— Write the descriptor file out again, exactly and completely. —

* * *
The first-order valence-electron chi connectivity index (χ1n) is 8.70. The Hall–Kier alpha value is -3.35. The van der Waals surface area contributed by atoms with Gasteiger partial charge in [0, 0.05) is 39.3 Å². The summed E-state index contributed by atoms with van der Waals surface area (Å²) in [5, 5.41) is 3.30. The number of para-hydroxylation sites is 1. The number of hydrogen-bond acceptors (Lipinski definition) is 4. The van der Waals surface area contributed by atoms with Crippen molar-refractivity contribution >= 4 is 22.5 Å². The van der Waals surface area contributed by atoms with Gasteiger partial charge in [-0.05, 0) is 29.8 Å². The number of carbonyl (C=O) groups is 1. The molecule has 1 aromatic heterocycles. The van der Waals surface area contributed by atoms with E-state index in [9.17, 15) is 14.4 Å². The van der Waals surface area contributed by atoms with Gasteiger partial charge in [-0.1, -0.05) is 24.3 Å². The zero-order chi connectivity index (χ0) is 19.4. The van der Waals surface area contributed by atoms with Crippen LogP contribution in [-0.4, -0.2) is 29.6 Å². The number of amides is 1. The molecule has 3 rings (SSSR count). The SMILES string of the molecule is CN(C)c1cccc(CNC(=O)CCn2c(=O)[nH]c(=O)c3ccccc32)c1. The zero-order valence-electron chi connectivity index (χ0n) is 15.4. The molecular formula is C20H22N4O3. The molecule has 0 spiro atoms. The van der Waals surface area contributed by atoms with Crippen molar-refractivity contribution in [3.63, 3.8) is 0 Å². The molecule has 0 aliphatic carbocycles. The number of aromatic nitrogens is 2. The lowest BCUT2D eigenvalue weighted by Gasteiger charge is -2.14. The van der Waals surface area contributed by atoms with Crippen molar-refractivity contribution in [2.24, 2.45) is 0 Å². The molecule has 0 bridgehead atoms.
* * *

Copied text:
The first-order valence-electron chi connectivity index (χ1n) is 8.70. The Hall–Kier alpha value is -3.35. The van der Waals surface area contributed by atoms with Gasteiger partial charge in [0, 0.05) is 39.3 Å². The summed E-state index contributed by atoms with van der Waals surface area (Å²) in [5, 5.41) is 3.30. The number of para-hydroxylation sites is 1. The number of hydrogen-bond acceptors (Lipinski definition) is 4. The van der Waals surface area contributed by atoms with Crippen molar-refractivity contribution >= 4 is 22.5 Å². The van der Waals surface area contributed by atoms with Gasteiger partial charge in [-0.05, 0) is 29.8 Å². The number of carbonyl (C=O) groups is 1. The molecule has 1 aromatic heterocycles. The van der Waals surface area contributed by atoms with E-state index in [9.17, 15) is 14.4 Å². The van der Waals surface area contributed by atoms with Gasteiger partial charge in [-0.1, -0.05) is 24.3 Å². The zero-order chi connectivity index (χ0) is 19.4. The van der Waals surface area contributed by atoms with Crippen LogP contribution in [-0.4, -0.2) is 29.6 Å². The number of amides is 1. The molecule has 3 rings (SSSR count). The SMILES string of the molecule is CN(C)c1cccc(CNC(=O)CCn2c(=O)[nH]c(=O)c3ccccc32)c1. The zero-order valence-electron chi connectivity index (χ0n) is 15.4. The molecular formula is C20H22N4O3. The molecule has 0 spiro atoms. The van der Waals surface area contributed by atoms with Crippen molar-refractivity contribution in [3.63, 3.8) is 0 Å². The molecule has 0 aliphatic carbocycles. The number of aromatic nitrogens is 2. The lowest BCUT2D eigenvalue weighted by Gasteiger charge is -2.14. The van der Waals surface area contributed by atoms with Crippen molar-refractivity contribution in [2.24, 2.45) is 0 Å². The molecule has 0 bridgehead atoms.